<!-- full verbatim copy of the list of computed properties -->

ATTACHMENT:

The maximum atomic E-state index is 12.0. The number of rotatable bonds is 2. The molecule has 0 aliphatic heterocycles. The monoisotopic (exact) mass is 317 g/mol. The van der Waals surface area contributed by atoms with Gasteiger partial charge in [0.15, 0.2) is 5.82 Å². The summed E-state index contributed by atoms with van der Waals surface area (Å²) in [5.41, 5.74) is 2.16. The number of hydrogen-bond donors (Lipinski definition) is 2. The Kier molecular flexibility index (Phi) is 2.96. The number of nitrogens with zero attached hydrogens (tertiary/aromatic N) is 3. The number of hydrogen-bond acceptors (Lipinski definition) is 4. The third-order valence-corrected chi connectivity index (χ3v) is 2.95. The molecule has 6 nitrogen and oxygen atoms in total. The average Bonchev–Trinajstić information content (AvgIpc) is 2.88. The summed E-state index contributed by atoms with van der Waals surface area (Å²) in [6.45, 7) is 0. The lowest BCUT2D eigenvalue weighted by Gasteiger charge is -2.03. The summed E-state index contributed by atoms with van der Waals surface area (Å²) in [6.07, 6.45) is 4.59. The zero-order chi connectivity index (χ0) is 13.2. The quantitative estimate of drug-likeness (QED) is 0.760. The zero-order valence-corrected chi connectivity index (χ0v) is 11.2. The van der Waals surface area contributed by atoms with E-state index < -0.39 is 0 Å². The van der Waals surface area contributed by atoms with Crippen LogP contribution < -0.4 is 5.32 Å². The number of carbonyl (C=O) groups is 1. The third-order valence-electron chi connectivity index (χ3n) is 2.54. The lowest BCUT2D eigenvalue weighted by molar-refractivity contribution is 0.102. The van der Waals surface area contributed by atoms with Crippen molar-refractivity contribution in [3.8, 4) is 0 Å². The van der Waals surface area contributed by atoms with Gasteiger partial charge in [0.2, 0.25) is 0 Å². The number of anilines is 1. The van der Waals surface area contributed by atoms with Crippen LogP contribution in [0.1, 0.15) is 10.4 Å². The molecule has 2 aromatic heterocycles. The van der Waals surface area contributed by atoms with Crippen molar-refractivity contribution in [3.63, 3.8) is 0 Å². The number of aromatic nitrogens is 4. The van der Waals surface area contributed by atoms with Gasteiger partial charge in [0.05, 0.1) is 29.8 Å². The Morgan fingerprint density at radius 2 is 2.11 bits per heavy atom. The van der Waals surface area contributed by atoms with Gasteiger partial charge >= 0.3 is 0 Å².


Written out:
The maximum atomic E-state index is 12.0. The number of rotatable bonds is 2. The molecule has 0 aliphatic heterocycles. The monoisotopic (exact) mass is 317 g/mol. The van der Waals surface area contributed by atoms with Gasteiger partial charge in [0.15, 0.2) is 5.82 Å². The summed E-state index contributed by atoms with van der Waals surface area (Å²) in [5.41, 5.74) is 2.16. The number of hydrogen-bond donors (Lipinski definition) is 2. The Kier molecular flexibility index (Phi) is 2.96. The number of nitrogens with zero attached hydrogens (tertiary/aromatic N) is 3. The number of hydrogen-bond acceptors (Lipinski definition) is 4. The third-order valence-corrected chi connectivity index (χ3v) is 2.95. The molecule has 6 nitrogen and oxygen atoms in total. The average Bonchev–Trinajstić information content (AvgIpc) is 2.88. The summed E-state index contributed by atoms with van der Waals surface area (Å²) in [6.45, 7) is 0. The lowest BCUT2D eigenvalue weighted by Gasteiger charge is -2.03. The summed E-state index contributed by atoms with van der Waals surface area (Å²) in [6.07, 6.45) is 4.59. The zero-order chi connectivity index (χ0) is 13.2. The quantitative estimate of drug-likeness (QED) is 0.760. The zero-order valence-corrected chi connectivity index (χ0v) is 11.2. The van der Waals surface area contributed by atoms with E-state index < -0.39 is 0 Å². The van der Waals surface area contributed by atoms with Crippen LogP contribution < -0.4 is 5.32 Å². The number of carbonyl (C=O) groups is 1. The third-order valence-electron chi connectivity index (χ3n) is 2.54. The lowest BCUT2D eigenvalue weighted by molar-refractivity contribution is 0.102. The van der Waals surface area contributed by atoms with Crippen molar-refractivity contribution in [3.8, 4) is 0 Å². The van der Waals surface area contributed by atoms with Gasteiger partial charge in [0.2, 0.25) is 0 Å². The number of anilines is 1. The van der Waals surface area contributed by atoms with Crippen LogP contribution in [0.1, 0.15) is 10.4 Å². The molecule has 2 aromatic heterocycles. The van der Waals surface area contributed by atoms with Crippen molar-refractivity contribution in [3.63, 3.8) is 0 Å². The number of aromatic nitrogens is 4. The van der Waals surface area contributed by atoms with Gasteiger partial charge in [0.05, 0.1) is 29.8 Å². The Morgan fingerprint density at radius 2 is 2.11 bits per heavy atom. The van der Waals surface area contributed by atoms with Gasteiger partial charge >= 0.3 is 0 Å².